Spotlight on The Beautiful South
Port Erin Self Guided Walking Trails
Described in 1837 as a village and sea port of forty dwellings, a small Wesleyan chapel and a comfortable inn, Port Erin has grown and evolved over the years into a picturesque and thriving town located on a beautiful bay full of life, history and things to do. All three trails begin at Port Erin Steam Railway Station and follow the routes down to the bay where it then diverges down to the promenade and harbour, as well as a slightly more strenuous route towards Bradda Head. These three walks vary in distance, terrain and difficulty so the map on the reverse provides an idea as to the extent of each walk. Grading: Leisurely/Moderate
Isle of Man Railway Museum
The museum charts the history of the steam powered railway from its inception in 1873 to the present day including the now defunct lines which used to serve Peel, Ramsey and Foxdale. Inside you’ll find steam engines and carriages including the royal carriages which carried The Queen and Queen Mother in 1963 and Queen Elizabeth II in 1972. The museum is home to a fine collection of locomotives, the Royal Train, rolling stock, memorabilia, posters and interpretive displays. The museum is also home to the Isle of Man’s only railway simulator.
Cregneash Village Folk Museum
The picturesque village of Cregneash was one of the last strongholds of the traditional customs, crafts, and skills which characterised the Manx crofting way of life. You’ll find a number of thatched Manx cottages which are open for you to explore. Visit Manxman Harry Kelly’s cottage where there’ll be Manx Bonnag cooking on the fire, speak to the village’s joiner and blacksmith and attend a service at St Peter’s Church. You can also see the fields being worked with horse-drawn equipment, villagers thatching the roofs, dying wool, spinning, weaving and wood turning and have a chance to learn about the growing and preparation of Manx food. In the fields surrounding Cregneash you’ll spot plough horses, shorthorn cows and Manx Loaghtan sheep.
Located in the ancient capital of the Isle of Man, Castletown, this impressive fortress was once home to the Kings and Lords of Mann. Originally built for a Norse king in around 1200AD, Castle Rushen was developed by successive rulers until the 1600s. During its time it was used as a fortress, royal residence, a mint and even a prison. The castle’s towering limestone walls would have been visible over much of the south of the Island – and you can climb the stone spiral staircases to the roof where you can enjoy panoramic views of Castletown and beyond. Inside the Castle you’ll be able to indulge in its history and hear from some of its inhabitants, including Bishop Wilson who you will find in his cell and the castle guards in their vaulted rooms. You’ll also be able to dine with the Kings and Lords of Mann in the great banqueting hall, experience the sights and sounds of a Medieval kitchen and visit the gatehouse.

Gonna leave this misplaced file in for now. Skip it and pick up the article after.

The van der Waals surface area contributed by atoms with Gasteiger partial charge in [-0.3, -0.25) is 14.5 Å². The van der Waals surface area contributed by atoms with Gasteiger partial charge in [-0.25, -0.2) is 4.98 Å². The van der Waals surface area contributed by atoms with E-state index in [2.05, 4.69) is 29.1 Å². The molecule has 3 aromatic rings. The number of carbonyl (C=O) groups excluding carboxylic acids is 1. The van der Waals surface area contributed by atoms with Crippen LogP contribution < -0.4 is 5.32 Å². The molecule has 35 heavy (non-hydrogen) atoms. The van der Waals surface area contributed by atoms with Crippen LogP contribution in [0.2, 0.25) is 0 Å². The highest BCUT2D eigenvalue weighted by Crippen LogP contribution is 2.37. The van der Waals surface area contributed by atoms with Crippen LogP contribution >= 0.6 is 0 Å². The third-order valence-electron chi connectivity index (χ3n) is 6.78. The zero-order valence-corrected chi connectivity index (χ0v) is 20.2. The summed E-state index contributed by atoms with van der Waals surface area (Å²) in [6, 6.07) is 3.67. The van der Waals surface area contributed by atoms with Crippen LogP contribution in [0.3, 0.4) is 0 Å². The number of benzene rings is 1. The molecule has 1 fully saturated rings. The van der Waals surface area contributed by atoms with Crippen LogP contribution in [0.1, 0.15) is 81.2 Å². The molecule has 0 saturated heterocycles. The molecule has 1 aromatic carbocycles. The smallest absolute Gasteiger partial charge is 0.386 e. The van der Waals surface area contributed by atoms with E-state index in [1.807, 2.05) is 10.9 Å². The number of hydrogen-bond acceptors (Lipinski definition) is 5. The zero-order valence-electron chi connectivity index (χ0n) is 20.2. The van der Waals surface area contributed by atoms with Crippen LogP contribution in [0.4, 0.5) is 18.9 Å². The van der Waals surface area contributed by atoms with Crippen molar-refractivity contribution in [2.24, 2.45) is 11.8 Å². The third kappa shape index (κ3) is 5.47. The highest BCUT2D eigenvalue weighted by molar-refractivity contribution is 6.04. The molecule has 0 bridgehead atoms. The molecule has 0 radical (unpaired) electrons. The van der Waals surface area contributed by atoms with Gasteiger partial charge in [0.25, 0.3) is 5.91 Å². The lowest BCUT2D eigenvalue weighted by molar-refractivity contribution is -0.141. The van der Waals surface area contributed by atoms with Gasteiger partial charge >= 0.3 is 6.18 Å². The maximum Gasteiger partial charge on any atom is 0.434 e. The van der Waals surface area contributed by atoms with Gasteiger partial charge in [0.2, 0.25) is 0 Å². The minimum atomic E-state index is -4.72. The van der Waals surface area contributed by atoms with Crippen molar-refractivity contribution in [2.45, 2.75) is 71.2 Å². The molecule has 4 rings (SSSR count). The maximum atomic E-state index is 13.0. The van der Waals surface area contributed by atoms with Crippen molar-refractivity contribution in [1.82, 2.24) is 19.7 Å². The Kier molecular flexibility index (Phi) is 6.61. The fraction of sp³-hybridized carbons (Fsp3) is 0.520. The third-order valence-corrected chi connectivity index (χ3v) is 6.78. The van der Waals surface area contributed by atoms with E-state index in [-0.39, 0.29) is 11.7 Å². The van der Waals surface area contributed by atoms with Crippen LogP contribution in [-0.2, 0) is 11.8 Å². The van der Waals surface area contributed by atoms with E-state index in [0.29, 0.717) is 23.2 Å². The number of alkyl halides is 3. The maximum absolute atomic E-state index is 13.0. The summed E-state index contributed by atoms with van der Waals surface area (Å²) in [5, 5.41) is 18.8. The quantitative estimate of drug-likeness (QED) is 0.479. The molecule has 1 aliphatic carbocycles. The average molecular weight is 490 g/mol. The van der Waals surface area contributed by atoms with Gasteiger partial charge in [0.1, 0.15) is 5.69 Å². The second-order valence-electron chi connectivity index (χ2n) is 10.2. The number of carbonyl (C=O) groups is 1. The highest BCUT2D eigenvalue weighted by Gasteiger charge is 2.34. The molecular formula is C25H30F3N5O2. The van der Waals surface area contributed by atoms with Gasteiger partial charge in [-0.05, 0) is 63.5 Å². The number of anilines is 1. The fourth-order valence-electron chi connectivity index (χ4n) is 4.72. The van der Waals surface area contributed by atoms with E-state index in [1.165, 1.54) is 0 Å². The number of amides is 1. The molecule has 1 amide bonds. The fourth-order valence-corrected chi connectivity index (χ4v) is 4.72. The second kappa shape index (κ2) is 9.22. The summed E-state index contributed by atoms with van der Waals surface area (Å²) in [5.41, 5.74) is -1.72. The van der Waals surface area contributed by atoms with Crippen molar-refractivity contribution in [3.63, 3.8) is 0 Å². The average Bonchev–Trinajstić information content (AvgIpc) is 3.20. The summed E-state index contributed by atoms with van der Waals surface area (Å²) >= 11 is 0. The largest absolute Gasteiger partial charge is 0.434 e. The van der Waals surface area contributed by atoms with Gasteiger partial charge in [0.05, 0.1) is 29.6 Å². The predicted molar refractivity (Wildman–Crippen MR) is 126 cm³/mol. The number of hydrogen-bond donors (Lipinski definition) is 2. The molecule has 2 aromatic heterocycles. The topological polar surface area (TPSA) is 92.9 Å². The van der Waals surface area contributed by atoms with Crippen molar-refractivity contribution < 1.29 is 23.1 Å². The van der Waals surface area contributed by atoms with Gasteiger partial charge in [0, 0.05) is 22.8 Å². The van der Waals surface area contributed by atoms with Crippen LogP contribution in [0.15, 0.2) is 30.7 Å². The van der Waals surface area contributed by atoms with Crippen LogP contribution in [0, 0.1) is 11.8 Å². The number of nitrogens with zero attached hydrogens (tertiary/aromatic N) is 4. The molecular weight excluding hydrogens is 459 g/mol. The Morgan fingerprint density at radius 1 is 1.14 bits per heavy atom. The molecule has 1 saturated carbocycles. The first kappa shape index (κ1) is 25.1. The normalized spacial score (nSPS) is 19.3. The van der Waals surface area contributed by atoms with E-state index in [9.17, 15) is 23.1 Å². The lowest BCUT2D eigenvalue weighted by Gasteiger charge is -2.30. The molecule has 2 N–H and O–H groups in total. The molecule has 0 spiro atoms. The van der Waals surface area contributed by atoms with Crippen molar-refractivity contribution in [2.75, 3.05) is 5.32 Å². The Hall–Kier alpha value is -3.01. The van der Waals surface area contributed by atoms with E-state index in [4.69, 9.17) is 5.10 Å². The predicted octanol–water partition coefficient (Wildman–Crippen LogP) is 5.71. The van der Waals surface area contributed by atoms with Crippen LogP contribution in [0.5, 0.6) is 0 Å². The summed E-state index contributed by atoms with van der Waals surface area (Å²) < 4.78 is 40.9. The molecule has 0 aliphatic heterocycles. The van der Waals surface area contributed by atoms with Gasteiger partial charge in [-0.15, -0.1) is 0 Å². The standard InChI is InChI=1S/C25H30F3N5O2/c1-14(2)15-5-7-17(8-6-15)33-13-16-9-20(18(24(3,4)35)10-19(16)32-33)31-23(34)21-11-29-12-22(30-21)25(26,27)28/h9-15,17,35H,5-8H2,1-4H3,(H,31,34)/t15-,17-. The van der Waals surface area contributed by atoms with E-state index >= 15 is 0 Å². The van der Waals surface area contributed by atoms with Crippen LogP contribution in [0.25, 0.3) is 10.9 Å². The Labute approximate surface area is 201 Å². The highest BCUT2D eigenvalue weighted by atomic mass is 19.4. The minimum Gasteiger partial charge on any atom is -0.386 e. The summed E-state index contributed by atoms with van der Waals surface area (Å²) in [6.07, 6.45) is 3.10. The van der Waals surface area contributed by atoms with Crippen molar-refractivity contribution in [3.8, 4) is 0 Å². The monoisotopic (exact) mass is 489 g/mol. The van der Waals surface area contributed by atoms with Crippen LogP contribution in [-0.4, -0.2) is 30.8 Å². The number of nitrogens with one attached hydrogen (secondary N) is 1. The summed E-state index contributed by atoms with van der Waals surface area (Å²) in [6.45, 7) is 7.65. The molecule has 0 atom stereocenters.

Old House of Keys
The former home of the Manx Parliament and centre of 19th Century political life on the Isle of Man. Animated portraits of Keys members and a simulated model of Mr Speaker bring the debating chamber to life. The Secretary of the House welcomes you to join in the debates on law setting in this participatory experience.
Uncover the story of the inventive George Quayle and his most significant surviving creation Peggy, the earliest known example of a British armed yacht. Find out what excavations revealed about nautical life in Castletown and the exploits and ingenuity of George Quayle who designed his own cabin room and private dock. Hear about the work the Nautical Museum are doing to conserve Peggy to ensure she survives her third century.
Originally a home for monks of the Sauvignac Order, Rushen Abbey came under Cistercian control and was developed as the Isle of Man’s seat of religious power housing the main body of knowledge and literacy for the Island. Stroll through the Abbey Gardens to find remains of substantial medieval buildings, blossom trees and an array of herbs and flowers – many used to cure common ailments. You can also follow the footpath beyond the Abbey to the 14th century Monk’s Bridge in the nearby Silverdale Glen.
Manx National Heritage
Manx National Heritage (formally known as the Manx Museum and National Trust) has a number of other great museums and monuments to visit including Grove Museum, Ramsey, House of Manannan, Peel, The Great Laxey Wheel & Mines Trail, Laxey Wheel, Laxey, Manx Museum, Douglas, Peel Castle, Niarbyl, Dalby. If you’re a member of any of the following you can enter MNH sites for free under a reciprocal agreement with your card, National Trust; English Heritage; Scottish National Trust; Historic Scotland; Cadw; York Archaeological Trust; Office of Public Works (OPW) Republic of Ireland; the National Trust for Jersey and Jersey Heritage; and also the Trusts of Australia, New Zealand, The Cayman Islands, Bermuda and Malta (Din l-art Helwa and Heritage Malta)
Rushen Heritage Trust
We are ‘a museum of no fixed abode’. A museum building costs money to buy, and needs volunteers to staff. People often visit it once and say ‘I’ve done that’. So instead we run exhibitions and pop-up events around Rushen, encouraging repeat visits from people who live outside Rushen. Our projects are delivered by a team of dedicated volunteers. The volunteers are members of our HATS - Heritage Action Teams - and include a number of specialist leaders such as Drew Herdman (photography, video, editing, films) and Alan Jackson (ex-BBC – interviewing). Other volunteers help the teams as and when needed. We have published three books since the Trust was founded in 2014, including Friend or Foe, which tells the story of women’s internment during WWII in Port Erin and Port St Mary, and our next publication, due later in 2019, will be Living with the Sea: A history of Port St Mary and its people.